Those Who Hunt Elves I & II

2 TV series - 12 episodes each

A fantasy story that pitches some most unlikely characters into a fantasy world and forces them to... strip hapless elf women naked?

Junpei, a muscle headed karate expert. Airi, an Oscar winning actress. Ritsuko, a military obsessed teenage girl. A T74 tank. And Celcia the elven elder who has to help them return to their own world. A simple fantasy plot you would thinks (or at least Junpei would), but when their quest involves searching for the fragments of a miss-cast spell the task proves somewhat more difficult, especially since these fragments have been imprinted on the bodies of various elf women across the land. Not only this but somehow the fantasy world seems to be very well equipped for the unusual party, but at least itís convenient, right? And, of course, not every elf is willing to disrobe right in front of them, so begins the quest to beg, trick, talk and bargain the elves out of their clothing. And if that fails? Junpei will just strip them anyway! ďIím sorry for ripping your clothes off!Ē

Iíve decided that, since these series are so similar, I might as well give them a single review. They are after all both straight out of the same mould, with very little difference between them, but thatís not really a bad thing at all. Essentially this is just a send up of fantasy stories in general, and despite the ridiculous premise it is plenty of fun. The whole thing is generally light hearted and very tongue in cheek, especially with Junpeiís references to not liking fantasy stories. In the first series this is just for silly fun, but itís practically an institution in the second. Occasionally, especially when the actual story in each series turns up, it does take a more serious turn, but that just helps give a little more depth to what otherwise is pretty much a one trick pony. The thing is, it is a very good trick.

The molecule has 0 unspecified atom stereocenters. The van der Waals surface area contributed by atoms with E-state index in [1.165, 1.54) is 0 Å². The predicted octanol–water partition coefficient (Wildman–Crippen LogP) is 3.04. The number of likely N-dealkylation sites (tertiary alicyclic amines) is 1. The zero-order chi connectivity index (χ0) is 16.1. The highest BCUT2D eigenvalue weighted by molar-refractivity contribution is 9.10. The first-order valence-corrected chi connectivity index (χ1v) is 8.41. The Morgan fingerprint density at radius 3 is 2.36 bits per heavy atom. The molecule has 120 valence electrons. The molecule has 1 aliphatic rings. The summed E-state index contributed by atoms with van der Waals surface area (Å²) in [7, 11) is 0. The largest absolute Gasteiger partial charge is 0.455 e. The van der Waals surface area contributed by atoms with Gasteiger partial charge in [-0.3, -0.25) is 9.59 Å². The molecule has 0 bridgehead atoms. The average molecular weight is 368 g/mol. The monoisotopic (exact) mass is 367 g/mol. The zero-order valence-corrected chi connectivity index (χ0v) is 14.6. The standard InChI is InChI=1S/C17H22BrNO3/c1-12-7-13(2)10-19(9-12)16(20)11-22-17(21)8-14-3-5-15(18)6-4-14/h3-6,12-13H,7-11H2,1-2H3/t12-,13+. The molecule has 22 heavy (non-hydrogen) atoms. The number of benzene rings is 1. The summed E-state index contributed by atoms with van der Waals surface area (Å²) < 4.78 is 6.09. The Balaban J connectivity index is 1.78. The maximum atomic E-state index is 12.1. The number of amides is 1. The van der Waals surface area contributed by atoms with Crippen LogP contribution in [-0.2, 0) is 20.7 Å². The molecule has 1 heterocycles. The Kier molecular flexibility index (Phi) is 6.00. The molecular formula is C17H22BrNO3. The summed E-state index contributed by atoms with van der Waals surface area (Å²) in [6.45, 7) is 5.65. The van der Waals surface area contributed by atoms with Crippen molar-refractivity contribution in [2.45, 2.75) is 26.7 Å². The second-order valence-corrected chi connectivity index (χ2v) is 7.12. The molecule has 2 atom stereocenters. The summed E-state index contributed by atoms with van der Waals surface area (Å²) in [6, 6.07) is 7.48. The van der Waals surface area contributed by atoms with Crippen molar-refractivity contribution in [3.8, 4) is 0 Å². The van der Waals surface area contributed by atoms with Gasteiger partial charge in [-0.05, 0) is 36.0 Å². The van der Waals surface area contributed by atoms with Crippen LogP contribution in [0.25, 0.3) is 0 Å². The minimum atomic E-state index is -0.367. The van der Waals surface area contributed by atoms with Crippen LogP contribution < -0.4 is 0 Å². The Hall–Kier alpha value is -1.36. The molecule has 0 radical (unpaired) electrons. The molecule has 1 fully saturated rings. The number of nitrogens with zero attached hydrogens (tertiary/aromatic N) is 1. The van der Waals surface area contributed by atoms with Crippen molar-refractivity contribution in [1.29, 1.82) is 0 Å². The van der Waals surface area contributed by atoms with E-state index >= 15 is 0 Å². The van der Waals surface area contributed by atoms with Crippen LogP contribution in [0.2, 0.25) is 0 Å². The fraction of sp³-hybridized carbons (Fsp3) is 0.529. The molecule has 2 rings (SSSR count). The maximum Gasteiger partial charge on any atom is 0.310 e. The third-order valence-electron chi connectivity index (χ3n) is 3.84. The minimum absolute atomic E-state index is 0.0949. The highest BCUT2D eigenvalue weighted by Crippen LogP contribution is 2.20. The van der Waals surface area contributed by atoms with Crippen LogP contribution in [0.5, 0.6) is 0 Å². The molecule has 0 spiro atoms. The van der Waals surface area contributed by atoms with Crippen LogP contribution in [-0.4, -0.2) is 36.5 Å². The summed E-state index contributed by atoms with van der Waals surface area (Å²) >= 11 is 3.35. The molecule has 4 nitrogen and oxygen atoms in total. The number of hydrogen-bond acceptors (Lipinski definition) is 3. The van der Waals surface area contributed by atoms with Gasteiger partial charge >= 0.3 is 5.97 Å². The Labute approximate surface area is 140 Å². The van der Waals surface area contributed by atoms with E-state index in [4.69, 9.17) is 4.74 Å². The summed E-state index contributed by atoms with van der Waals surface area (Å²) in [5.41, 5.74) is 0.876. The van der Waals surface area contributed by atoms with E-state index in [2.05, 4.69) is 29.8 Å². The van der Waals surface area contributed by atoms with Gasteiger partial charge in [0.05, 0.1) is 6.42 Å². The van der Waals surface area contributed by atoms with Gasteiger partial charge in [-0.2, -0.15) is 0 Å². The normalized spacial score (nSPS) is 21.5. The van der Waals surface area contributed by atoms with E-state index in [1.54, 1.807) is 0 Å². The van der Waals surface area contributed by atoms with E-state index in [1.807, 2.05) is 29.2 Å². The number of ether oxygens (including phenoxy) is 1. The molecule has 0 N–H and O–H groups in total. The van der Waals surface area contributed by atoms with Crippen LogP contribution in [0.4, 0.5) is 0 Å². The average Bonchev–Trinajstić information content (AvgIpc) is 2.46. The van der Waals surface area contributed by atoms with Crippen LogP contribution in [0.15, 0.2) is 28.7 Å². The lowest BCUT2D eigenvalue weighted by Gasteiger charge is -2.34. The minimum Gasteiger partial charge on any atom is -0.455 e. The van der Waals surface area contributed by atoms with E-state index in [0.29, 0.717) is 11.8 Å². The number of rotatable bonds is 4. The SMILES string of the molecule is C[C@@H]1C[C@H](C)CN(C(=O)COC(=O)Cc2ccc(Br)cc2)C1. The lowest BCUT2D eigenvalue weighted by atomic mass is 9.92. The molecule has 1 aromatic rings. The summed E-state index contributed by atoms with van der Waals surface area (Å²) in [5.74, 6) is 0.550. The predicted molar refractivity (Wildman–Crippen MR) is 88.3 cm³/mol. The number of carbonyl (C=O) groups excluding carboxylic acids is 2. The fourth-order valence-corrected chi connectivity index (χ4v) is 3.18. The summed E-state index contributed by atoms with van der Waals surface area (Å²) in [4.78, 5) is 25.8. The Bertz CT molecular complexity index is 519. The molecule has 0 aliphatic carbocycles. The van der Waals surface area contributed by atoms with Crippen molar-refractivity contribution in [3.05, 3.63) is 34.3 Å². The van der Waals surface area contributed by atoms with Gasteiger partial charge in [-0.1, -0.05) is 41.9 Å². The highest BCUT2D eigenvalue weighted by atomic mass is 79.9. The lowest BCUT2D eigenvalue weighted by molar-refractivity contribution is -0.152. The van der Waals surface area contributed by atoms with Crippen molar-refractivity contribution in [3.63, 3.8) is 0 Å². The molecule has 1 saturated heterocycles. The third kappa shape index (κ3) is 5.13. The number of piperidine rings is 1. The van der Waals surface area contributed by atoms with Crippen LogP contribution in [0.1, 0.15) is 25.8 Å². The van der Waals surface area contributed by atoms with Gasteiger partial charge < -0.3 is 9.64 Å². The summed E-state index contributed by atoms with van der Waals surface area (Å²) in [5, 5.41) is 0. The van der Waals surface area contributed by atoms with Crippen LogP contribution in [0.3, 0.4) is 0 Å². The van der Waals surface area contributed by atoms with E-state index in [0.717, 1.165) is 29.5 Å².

Most of the episodes are stand alone stories, each telling us about a different elf encounter, which range from the silly to inventive, the confrontational to the heartfelt. In general, although overall itís pretty good, the best episodes of series one occur in the latter half of the series, with the encounters and scenarios becoming more inventive and thought provoking, not to mention that the actual plot and reasons for everything that has gone on happen in the last few episodes. The little plant elves in particular were a riot. Conversely the best of the second series occur in the first half of it, with the latter ones taking the whole fairy tale and piss take elements a little to far, going from and fun and silly to fun but stupid a little too often. It isnít helped that, while the final plotline is good and conflict ridden, it isnít really as well thought out as that of the first series when it plays out. It balances out though, and overall it may not have a high story quality, but it is great fun.